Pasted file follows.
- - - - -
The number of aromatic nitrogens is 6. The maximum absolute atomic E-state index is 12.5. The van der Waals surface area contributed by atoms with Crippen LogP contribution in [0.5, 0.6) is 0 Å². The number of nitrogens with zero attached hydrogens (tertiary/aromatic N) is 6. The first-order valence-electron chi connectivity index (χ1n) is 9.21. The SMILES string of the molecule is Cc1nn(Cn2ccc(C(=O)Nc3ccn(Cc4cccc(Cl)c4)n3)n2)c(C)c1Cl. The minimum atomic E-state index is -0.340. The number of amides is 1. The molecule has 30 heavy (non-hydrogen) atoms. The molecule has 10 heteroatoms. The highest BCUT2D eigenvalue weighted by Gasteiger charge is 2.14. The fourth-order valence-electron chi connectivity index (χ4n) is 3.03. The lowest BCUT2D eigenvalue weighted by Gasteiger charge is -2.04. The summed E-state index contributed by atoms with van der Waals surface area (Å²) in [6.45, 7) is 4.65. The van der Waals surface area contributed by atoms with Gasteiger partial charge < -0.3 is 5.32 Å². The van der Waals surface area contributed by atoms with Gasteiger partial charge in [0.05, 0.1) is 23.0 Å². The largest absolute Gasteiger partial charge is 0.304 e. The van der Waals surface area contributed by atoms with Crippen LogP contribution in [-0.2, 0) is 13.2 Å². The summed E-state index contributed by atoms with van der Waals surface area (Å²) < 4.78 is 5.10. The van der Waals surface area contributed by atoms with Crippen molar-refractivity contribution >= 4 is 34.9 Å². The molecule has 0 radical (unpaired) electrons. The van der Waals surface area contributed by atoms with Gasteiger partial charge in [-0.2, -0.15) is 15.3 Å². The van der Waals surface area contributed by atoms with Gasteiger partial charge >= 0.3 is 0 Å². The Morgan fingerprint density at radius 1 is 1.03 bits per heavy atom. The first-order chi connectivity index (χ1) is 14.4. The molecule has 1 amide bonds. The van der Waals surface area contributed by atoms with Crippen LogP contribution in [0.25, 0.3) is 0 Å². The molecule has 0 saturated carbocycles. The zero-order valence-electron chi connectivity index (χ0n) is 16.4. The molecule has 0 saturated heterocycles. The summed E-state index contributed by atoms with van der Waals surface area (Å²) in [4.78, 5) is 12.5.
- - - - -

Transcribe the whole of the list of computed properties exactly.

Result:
The number of aromatic nitrogens is 6. The maximum absolute atomic E-state index is 12.5. The van der Waals surface area contributed by atoms with Crippen LogP contribution in [0.5, 0.6) is 0 Å². The number of nitrogens with zero attached hydrogens (tertiary/aromatic N) is 6. The first-order valence-electron chi connectivity index (χ1n) is 9.21. The SMILES string of the molecule is Cc1nn(Cn2ccc(C(=O)Nc3ccn(Cc4cccc(Cl)c4)n3)n2)c(C)c1Cl. The minimum atomic E-state index is -0.340. The number of amides is 1. The molecule has 30 heavy (non-hydrogen) atoms. The molecule has 10 heteroatoms. The highest BCUT2D eigenvalue weighted by Gasteiger charge is 2.14. The fourth-order valence-electron chi connectivity index (χ4n) is 3.03. The lowest BCUT2D eigenvalue weighted by Gasteiger charge is -2.04. The summed E-state index contributed by atoms with van der Waals surface area (Å²) in [6.45, 7) is 4.65. The van der Waals surface area contributed by atoms with Gasteiger partial charge < -0.3 is 5.32 Å². The van der Waals surface area contributed by atoms with Gasteiger partial charge in [0.05, 0.1) is 23.0 Å². The largest absolute Gasteiger partial charge is 0.304 e. The van der Waals surface area contributed by atoms with Crippen LogP contribution in [-0.2, 0) is 13.2 Å². The summed E-state index contributed by atoms with van der Waals surface area (Å²) < 4.78 is 5.10. The van der Waals surface area contributed by atoms with Crippen molar-refractivity contribution >= 4 is 34.9 Å². The molecule has 0 radical (unpaired) electrons. The van der Waals surface area contributed by atoms with Gasteiger partial charge in [-0.2, -0.15) is 15.3 Å². The van der Waals surface area contributed by atoms with Gasteiger partial charge >= 0.3 is 0 Å². The Morgan fingerprint density at radius 1 is 1.03 bits per heavy atom. The first-order chi connectivity index (χ1) is 14.4. The molecule has 1 amide bonds. The van der Waals surface area contributed by atoms with Crippen LogP contribution in [0.25, 0.3) is 0 Å². The molecule has 0 saturated carbocycles. The zero-order valence-electron chi connectivity index (χ0n) is 16.4. The molecule has 0 saturated heterocycles. The summed E-state index contributed by atoms with van der Waals surface area (Å²) in [4.78, 5) is 12.5.